Michael Morris, a professor at Columbia University’s graduate school of business, has conducted fascinating research on culture and how others view different races. Professor Morris and his colleagues have found that people’s views operate like Transitions lenses: They activate, automatically, whenever they encounter triggers like pressure and stress. For this reason, they cannot be controlled, but can be managed through learning and asking questions that will help lead to the truth.

When Morris showed a photo of a person standing in front of a group, the Asian executives concluded that the person standing alone was an outcast. This is because in Asian cultures, community is widely viewed as the key to success. When the same photo was shown to American executives, they concluded that the person standing alone was the leader. To Americans, individual effort is the key to achievement.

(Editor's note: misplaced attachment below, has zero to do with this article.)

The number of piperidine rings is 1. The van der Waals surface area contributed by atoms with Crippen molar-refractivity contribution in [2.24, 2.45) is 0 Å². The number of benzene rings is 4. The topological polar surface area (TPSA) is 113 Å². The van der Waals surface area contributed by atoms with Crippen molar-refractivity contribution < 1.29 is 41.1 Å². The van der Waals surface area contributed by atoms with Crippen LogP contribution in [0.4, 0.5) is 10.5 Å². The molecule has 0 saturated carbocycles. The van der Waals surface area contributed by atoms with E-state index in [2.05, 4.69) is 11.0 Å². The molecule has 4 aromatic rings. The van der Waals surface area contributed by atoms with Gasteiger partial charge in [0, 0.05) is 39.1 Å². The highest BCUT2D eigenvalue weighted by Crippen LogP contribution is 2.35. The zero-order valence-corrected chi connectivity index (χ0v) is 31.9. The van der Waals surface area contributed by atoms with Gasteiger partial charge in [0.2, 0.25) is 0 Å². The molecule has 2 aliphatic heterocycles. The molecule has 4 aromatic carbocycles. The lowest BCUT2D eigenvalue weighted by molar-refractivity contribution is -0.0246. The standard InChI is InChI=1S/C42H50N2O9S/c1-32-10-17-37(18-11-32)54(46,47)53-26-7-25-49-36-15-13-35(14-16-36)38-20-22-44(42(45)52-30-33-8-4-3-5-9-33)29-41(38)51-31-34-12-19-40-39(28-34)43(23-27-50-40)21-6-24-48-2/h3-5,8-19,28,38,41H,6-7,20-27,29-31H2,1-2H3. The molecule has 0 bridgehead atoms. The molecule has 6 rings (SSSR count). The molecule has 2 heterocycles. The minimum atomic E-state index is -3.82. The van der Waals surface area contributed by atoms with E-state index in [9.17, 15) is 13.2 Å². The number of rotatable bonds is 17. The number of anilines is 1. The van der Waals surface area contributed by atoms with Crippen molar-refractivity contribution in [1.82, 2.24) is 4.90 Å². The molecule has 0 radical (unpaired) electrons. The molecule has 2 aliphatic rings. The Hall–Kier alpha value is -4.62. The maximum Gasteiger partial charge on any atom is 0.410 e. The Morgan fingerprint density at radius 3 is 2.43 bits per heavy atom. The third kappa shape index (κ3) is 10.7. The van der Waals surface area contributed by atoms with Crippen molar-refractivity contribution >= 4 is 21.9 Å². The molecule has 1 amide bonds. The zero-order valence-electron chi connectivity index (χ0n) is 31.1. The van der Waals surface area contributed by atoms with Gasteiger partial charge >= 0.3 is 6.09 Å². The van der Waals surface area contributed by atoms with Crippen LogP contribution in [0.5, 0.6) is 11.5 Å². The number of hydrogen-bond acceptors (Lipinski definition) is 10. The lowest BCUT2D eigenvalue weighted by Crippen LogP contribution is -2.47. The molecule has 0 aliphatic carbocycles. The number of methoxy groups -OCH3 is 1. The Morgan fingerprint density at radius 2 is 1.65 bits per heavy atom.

Answers cannot be found until people acknowledge that various views exist when looking at race and culture. By doing this, hidden biases can be confronted and racial knowledge can be expanded.  On the same note, since race is a controversial topic even if one is careful, someone can get offended from the discussion.

In a culture where many do not consider the Bible, a moral compass, it is difficult to find agreement in what is right and wrong. Yet, instead of being guided by “Political Correctness,” Christians need to take a stand and be the salt of the world (Matt. 5:13) by preserving values and moral principles and making a contribution to the development of life. We are also to be the light of the world (Matt. 5: 14-16) by being torch bearers in this dark human race. Shining not to make ourselves look good in front of others, but so others will see our bearing of fruit, good deeds, and praise God.